Figure 3
Gene silencing of Wnt5a reduces SGHPL-5 cell proliferation and cyclin D1 expression.

Wnt 5a-induced proliferation of cytotrophoblasts involves MAPK signalling

To determine non-canonical downstream effects of Wnt5a in primary trophoblast cultures, activation of different signalling cascades was evaluated (Fig. 4). Western blot analyses of primary CTBs suggested that rhu Wnt5a induced phosphorylation of MAPK (p42/44) which could be specifically blocked in the presence of the chemical inhibitor U0126 (Fig. 4a). In contrast to ERK1/2, activation of protein kinase C (PKC) or AKT could not be observed. Accordingly, Wnt5a-stimulated MAPK phosphorylation was detected in villous CTBs and CCTs of floating villous explant cultures using immunofluorescence, whereas supplementation of U0126 inhibited ligand-induced activation of the enzyme (Fig. 4b). These data were confirmed by western blotting of whole tissue lysates isolated from the placental explants (Fig. 4c). In contrast to U0126, addition of recombinant Dkk1 did not block Wnt5a-induced ERK activation, reassuring the role of Wnt5a in non-canonical Wnt signalling of CTBs (Supplementary Figure 2). To prove that MAPK signalling is involved in Wnt5a-stimulated trophoblast proliferation, BrdU incorporation into villous CTBs and CCTs of explant cultures was studied in the absence or presence of Wnt5a and/or U0126 (Fig. 4d). Determination of the BrdU/DAPI ratio revealed that Wnt5a-induced proliferation of both vCTB and CCTs was inhibited in the presence of the chemical inhibitor. Moreover, U0126 also blocked Wnt5a-induced cyclin D1 mRNA expression in cultured CTBs (Fig. 4e).

Figure 4
Wnt5a-induced proliferation of primary trophoblast cultures involves activation of MAPK signalling.

Wnt 5a suppresses camptothecin-induced apoptosis

The effects of Wnt5a treatment or siRNA-mediated downregulation of the ligand on trophoblast survival were analysed in villous explant cultures, primary CTBs and SGHPL-5 cells, respectively (Fig. 5). In floating explants rhu Wnt5a diminished camptothecin-induced expression of caspase-cleaved, cytokeratin 18 (CK18) neo-epitope, both in vCTBs and CCTs (Fig. 5a). Basal apoptosis was not significantly affected by Wnt5a in these cultures, although a trend towards lower levels could be observed. Similarly, abundance of the particular apoptotic marker decreased in campthotecin-treated primary CTBs when rhu Wnt5a was added (Fig. 5b). Accordingly, siRNA-induced gene silencing of Wnt5a in SGHPL-5 cells increased expression of cleaved caspase-3 (Fig. 5c).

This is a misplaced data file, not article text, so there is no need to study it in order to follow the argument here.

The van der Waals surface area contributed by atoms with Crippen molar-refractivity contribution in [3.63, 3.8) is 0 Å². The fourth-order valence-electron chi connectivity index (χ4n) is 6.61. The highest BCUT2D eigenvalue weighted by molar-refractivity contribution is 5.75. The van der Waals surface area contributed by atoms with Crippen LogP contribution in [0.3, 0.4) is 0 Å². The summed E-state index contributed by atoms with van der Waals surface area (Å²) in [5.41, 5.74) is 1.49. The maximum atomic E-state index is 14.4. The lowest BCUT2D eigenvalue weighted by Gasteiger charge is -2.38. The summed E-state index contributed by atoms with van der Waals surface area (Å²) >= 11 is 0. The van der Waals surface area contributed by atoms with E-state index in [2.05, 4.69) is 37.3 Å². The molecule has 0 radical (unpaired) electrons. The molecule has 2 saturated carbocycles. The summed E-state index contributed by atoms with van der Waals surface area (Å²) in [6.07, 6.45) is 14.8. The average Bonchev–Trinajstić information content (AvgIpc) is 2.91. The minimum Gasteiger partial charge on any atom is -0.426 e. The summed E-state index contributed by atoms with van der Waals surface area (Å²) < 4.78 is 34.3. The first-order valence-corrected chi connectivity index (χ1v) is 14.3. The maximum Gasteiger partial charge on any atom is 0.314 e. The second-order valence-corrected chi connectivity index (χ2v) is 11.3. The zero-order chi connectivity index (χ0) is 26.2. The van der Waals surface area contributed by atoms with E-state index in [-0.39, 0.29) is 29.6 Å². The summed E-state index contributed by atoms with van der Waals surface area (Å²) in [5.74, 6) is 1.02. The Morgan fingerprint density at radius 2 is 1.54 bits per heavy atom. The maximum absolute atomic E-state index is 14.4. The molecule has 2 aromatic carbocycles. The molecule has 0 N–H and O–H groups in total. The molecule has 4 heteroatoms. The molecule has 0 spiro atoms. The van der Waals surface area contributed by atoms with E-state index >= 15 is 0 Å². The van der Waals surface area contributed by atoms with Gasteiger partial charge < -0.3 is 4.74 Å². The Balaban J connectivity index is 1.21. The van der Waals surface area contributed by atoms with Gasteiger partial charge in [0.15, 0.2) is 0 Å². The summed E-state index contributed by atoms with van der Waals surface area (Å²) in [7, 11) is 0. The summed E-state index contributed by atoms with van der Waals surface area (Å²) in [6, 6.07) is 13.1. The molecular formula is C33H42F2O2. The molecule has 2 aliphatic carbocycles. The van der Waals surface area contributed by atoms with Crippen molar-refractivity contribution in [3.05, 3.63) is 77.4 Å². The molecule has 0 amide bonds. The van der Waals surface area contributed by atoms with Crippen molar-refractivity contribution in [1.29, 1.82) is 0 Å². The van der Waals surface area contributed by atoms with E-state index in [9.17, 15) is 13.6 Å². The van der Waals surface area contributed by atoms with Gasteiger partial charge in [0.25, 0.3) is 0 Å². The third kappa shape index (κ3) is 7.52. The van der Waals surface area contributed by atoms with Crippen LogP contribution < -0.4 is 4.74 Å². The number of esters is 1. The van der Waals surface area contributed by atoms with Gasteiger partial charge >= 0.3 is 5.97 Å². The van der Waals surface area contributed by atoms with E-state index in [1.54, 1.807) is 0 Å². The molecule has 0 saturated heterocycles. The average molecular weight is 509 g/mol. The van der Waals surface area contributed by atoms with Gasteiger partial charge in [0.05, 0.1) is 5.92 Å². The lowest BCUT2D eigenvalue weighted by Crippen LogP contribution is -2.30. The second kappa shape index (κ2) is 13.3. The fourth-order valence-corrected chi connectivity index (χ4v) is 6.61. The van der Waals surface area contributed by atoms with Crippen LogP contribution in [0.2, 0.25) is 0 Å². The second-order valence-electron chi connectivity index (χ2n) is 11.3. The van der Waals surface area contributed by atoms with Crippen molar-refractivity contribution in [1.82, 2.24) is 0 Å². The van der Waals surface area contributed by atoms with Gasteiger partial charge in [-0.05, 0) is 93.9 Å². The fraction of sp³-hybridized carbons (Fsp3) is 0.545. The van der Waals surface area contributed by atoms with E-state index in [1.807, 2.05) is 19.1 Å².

Figure 5
Wnt5a suppresses camptothecin-induced apoptosis.

Stromal cell-derived Wnt5a promotes p42/44 MAPK phosphorylation and proliferation of primary cytotrophoblasts

To assess whether Wnt5a, secreted from decidual and villous stromal cells, exerts similar effects as the recombinant ligand, primary CTBs were incubated with supernatants obtained from Wnt5a gene-silenced cultures (Fig. 6). Western blot analyses revealed that the siRNA-treatment decreased Wnt5a protein expression in cellular extracts and supernatants of decidual and villous stromal cells, respectively (Fig. 6a). Compared to non-targeting controls, activation of p42/44 MAPK was significantly diminished when primary CTBs were stimulated with conditioned medium from Wnt5a siRNA-treated stromal cell cultures (Fig. 6b). Accordingly, BrdU labelling of CTBs was also less efficient upon incubation with supernatants from Wnt5a gene-silenced villous or decidual stromal cells (Fig. 6c).

Figure 6
Decidual and villous stromal cell-derived Wnt5a promotes MAPK phosphorylation and proliferation of primary CTBs.

Discussion